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Civil servants and uncivil temptations

Government officials have a crucial role to play in Thailand's reform process, as the NCPO is well aware

Politicians come and go, as do military juntas. But civil servants stay in place regardless of political change. They keep the mechanisms of state functioning even as breakdowns occur elsewhere. So it comes as no surprise that the National Council for Peace and Order has turned its focus on government officials in an effort to gain their support. Junta chief General Prayuth Chan-ocha has ordered a raise in their salaries, prompting some to call it an attempt to "buy support". The junta can just shrug off the criticism. If the generals are to push ahead with their reform agenda, it is vital they get bureaucrats on their side.

In attempting to woo civil servants, the NCPO is merely repeating the actions of past governments that used it to rescue themselves from crises or simply to bring stability in times of trouble. Under its plan, the junta has ordered an 8 per cent pay raise for all bureaucrats. For some two million junior government officials around the country, the increase will come in the form of a temporary living allowance. The increase in remuneration will require a budget of between Bt20 billion and Bt30 billion, rolled out by April next year.

It is understandable that the NCPO wants their support for reform, but raising the performance level of bureaucrats will require more than just better pay.

The NCPO obviously attaches great importance to the role of government officials. After taking power in May it quickly ordered permanent secretaries to take control of their ministries in a bid to ensure the bureaucracy continued to serve the public efficiently. The move also paved the way for the interim government and upcoming national reform.

Now, the NCPO is speeding up its efforts to woo government bureaucrats - and for good reason. First, they constitute a large section of the population and are spread out across the country. Giving them pay rises will foster a national "feel-good" factor. The effect will likely be similar to that enjoyed by those who benefited from the quick-fix rice-pledging scheme.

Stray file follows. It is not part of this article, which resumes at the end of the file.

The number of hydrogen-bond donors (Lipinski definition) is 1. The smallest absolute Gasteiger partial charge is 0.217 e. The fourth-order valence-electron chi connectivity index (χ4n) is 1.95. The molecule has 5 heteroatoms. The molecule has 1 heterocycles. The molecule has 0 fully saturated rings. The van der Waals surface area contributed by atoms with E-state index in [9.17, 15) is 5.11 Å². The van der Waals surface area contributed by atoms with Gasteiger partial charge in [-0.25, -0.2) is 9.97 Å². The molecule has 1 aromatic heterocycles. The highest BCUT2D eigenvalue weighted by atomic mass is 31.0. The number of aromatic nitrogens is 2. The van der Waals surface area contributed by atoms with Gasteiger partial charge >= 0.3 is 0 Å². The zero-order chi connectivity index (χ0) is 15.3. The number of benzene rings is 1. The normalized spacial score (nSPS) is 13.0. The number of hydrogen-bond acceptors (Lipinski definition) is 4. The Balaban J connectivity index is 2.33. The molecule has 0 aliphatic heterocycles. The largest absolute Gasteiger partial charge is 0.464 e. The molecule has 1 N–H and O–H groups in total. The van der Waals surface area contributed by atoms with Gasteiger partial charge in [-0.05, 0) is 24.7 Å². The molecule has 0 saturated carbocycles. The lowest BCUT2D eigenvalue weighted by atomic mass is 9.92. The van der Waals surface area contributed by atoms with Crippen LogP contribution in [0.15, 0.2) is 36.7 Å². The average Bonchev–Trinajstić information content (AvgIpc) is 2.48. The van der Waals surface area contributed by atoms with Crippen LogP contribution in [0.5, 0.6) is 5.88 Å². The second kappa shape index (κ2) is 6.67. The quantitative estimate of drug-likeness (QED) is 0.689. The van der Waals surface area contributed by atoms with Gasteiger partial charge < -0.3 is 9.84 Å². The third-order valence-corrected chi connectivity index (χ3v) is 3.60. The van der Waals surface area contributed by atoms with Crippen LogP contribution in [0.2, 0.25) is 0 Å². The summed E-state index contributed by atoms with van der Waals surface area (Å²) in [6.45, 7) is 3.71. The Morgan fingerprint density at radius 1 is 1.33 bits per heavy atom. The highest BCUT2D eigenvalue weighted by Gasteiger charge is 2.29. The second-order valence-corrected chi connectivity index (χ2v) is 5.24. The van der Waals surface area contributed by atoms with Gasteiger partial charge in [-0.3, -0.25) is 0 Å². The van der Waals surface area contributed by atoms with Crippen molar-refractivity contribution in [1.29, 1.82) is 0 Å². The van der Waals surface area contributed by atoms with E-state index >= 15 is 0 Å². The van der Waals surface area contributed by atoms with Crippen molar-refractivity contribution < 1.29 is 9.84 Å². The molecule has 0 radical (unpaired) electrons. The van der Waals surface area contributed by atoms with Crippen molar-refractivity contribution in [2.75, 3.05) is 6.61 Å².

Second, bureaucrats encouraged to feel positive toward the NCPO and its reform plans can influence the sentiment of the public at large. Third, bureaucrats will play a more direct role in national reforms, presenting information and suggestions to the junta and the National Legislative Assembly and then implementing the resulting plans. Last but not least, the junta will need their support if it is to withstand opposition that will grow once martial law is lifted.

In short, getting government officials on its side is vital if the junta is to ensure a smooth path to reform. What the NCPO is doing now shows that it has carefully planned every step of the process.

But even without reforms, an efficient government bureaucracy is necessary for the country to progress. Increasing their income is just one way to improve bureaucrats' performance. Officials should also be provided with improved technology, proper training and other support.

The more knowledgeable and capable our bureaucrats become, the quicker Thailand will advance. Good officials are undeniably a great asset for the country. In the past we have witnessed honest officials help unmask corruption. Some have risked their careers in exposing crucial information. Others have taken to the street to protest against unjust policies.

The NCPO and the next administration need the support of government officials at this juncture, but the officials must stick to their professional principles and not be simply "bought". The country can only survive and prosper if they put the nation's interests before their own. The powers-that-be might need them more than ever right now, but Thailand relies on them always. Only when our bureaucrats perform their duties with efficiency, honesty and integrity can our country be said to rest on solid foundations.


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